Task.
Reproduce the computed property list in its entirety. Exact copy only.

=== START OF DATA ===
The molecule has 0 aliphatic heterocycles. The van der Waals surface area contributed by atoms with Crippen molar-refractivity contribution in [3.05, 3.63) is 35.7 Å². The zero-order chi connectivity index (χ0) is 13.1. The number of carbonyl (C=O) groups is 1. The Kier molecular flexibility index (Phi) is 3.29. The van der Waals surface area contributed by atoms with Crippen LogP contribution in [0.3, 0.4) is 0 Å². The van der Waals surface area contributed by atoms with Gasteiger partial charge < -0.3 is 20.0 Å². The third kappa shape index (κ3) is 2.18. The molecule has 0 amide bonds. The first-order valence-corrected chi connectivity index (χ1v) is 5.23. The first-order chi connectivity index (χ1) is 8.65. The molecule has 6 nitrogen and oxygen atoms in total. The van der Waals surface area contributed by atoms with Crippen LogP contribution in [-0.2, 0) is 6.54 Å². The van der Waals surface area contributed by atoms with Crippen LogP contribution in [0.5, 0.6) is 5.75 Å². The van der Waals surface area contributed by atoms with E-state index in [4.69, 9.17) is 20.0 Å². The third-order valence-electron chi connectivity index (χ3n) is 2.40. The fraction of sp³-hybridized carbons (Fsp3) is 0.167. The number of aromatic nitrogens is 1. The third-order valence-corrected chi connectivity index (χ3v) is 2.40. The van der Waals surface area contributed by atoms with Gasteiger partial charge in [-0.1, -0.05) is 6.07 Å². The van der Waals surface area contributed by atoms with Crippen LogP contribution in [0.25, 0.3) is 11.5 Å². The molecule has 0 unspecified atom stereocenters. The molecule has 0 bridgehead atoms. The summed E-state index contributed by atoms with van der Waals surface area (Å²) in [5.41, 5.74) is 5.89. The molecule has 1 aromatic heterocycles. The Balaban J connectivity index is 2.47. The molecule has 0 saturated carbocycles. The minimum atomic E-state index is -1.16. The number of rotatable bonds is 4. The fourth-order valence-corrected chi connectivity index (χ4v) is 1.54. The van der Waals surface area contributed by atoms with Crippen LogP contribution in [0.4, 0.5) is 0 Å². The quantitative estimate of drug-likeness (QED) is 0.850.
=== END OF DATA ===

The molecule has 0 aliphatic heterocycles. The van der Waals surface area contributed by atoms with Crippen molar-refractivity contribution in [3.05, 3.63) is 35.7 Å². The zero-order chi connectivity index (χ0) is 13.1. The number of carbonyl (C=O) groups is 1. The Kier molecular flexibility index (Phi) is 3.29. The van der Waals surface area contributed by atoms with Crippen LogP contribution in [0.3, 0.4) is 0 Å². The van der Waals surface area contributed by atoms with Gasteiger partial charge < -0.3 is 20.0 Å². The third kappa shape index (κ3) is 2.18. The molecule has 0 amide bonds. The first-order valence-corrected chi connectivity index (χ1v) is 5.23. The first-order chi connectivity index (χ1) is 8.65. The molecule has 6 nitrogen and oxygen atoms in total. The van der Waals surface area contributed by atoms with Crippen LogP contribution in [-0.2, 0) is 6.54 Å². The van der Waals surface area contributed by atoms with Crippen LogP contribution in [0.5, 0.6) is 5.75 Å². The van der Waals surface area contributed by atoms with E-state index in [4.69, 9.17) is 20.0 Å². The third-order valence-electron chi connectivity index (χ3n) is 2.40. The fraction of sp³-hybridized carbons (Fsp3) is 0.167. The number of aromatic nitrogens is 1. The third-order valence-corrected chi connectivity index (χ3v) is 2.40. The van der Waals surface area contributed by atoms with Gasteiger partial charge in [-0.1, -0.05) is 6.07 Å². The van der Waals surface area contributed by atoms with Crippen LogP contribution in [0.25, 0.3) is 11.5 Å². The molecule has 0 unspecified atom stereocenters. The molecule has 0 bridgehead atoms. The summed E-state index contributed by atoms with van der Waals surface area (Å²) in [5.41, 5.74) is 5.89. The molecule has 1 aromatic heterocycles. The Balaban J connectivity index is 2.47. The molecule has 0 saturated carbocycles. The minimum atomic E-state index is -1.16. The number of rotatable bonds is 4. The fourth-order valence-corrected chi connectivity index (χ4v) is 1.54. The van der Waals surface area contributed by atoms with Crippen LogP contribution in [0.4, 0.5) is 0 Å². The quantitative estimate of drug-likeness (QED) is 0.850.